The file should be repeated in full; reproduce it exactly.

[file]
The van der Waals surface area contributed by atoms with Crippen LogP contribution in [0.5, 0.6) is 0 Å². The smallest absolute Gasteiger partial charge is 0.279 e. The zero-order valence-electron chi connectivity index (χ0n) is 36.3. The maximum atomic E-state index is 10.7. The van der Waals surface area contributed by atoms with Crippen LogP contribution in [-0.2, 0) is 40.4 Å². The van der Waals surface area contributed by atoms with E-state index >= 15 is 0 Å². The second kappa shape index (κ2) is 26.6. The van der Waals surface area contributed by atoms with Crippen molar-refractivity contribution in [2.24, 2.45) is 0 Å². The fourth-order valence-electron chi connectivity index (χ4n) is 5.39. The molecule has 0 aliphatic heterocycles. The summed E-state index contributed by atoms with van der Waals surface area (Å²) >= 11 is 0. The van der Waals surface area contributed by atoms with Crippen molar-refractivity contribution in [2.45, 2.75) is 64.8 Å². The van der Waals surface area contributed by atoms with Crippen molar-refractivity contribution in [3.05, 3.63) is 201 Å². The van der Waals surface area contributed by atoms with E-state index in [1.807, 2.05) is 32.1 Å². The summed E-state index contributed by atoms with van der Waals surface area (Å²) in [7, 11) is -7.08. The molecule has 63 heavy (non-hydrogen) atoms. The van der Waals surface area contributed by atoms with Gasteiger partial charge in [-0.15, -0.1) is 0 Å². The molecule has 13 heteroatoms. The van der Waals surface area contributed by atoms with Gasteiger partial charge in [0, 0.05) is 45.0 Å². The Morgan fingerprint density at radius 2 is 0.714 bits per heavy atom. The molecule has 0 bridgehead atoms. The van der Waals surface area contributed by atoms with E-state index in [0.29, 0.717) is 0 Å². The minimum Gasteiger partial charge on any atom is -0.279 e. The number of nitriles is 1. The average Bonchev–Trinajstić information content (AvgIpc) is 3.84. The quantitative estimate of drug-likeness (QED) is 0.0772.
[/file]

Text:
The van der Waals surface area contributed by atoms with Crippen LogP contribution in [0.5, 0.6) is 0 Å². The smallest absolute Gasteiger partial charge is 0.279 e. The zero-order valence-electron chi connectivity index (χ0n) is 36.3. The maximum atomic E-state index is 10.7. The van der Waals surface area contributed by atoms with Crippen LogP contribution in [-0.2, 0) is 40.4 Å². The van der Waals surface area contributed by atoms with E-state index >= 15 is 0 Å². The second kappa shape index (κ2) is 26.6. The van der Waals surface area contributed by atoms with Crippen molar-refractivity contribution in [2.24, 2.45) is 0 Å². The fourth-order valence-electron chi connectivity index (χ4n) is 5.39. The molecule has 0 aliphatic heterocycles. The summed E-state index contributed by atoms with van der Waals surface area (Å²) >= 11 is 0. The van der Waals surface area contributed by atoms with Crippen molar-refractivity contribution in [2.45, 2.75) is 64.8 Å². The van der Waals surface area contributed by atoms with Crippen molar-refractivity contribution in [3.05, 3.63) is 201 Å². The van der Waals surface area contributed by atoms with E-state index in [1.807, 2.05) is 32.1 Å². The summed E-state index contributed by atoms with van der Waals surface area (Å²) in [7, 11) is -7.08. The molecule has 63 heavy (non-hydrogen) atoms. The van der Waals surface area contributed by atoms with Gasteiger partial charge in [-0.15, -0.1) is 0 Å². The molecule has 13 heteroatoms. The van der Waals surface area contributed by atoms with Gasteiger partial charge in [0, 0.05) is 45.0 Å². The Morgan fingerprint density at radius 2 is 0.714 bits per heavy atom. The molecule has 0 bridgehead atoms. The van der Waals surface area contributed by atoms with E-state index in [0.29, 0.717) is 0 Å². The minimum Gasteiger partial charge on any atom is -0.279 e. The number of nitriles is 1. The average Bonchev–Trinajstić information content (AvgIpc) is 3.84. The quantitative estimate of drug-likeness (QED) is 0.0772.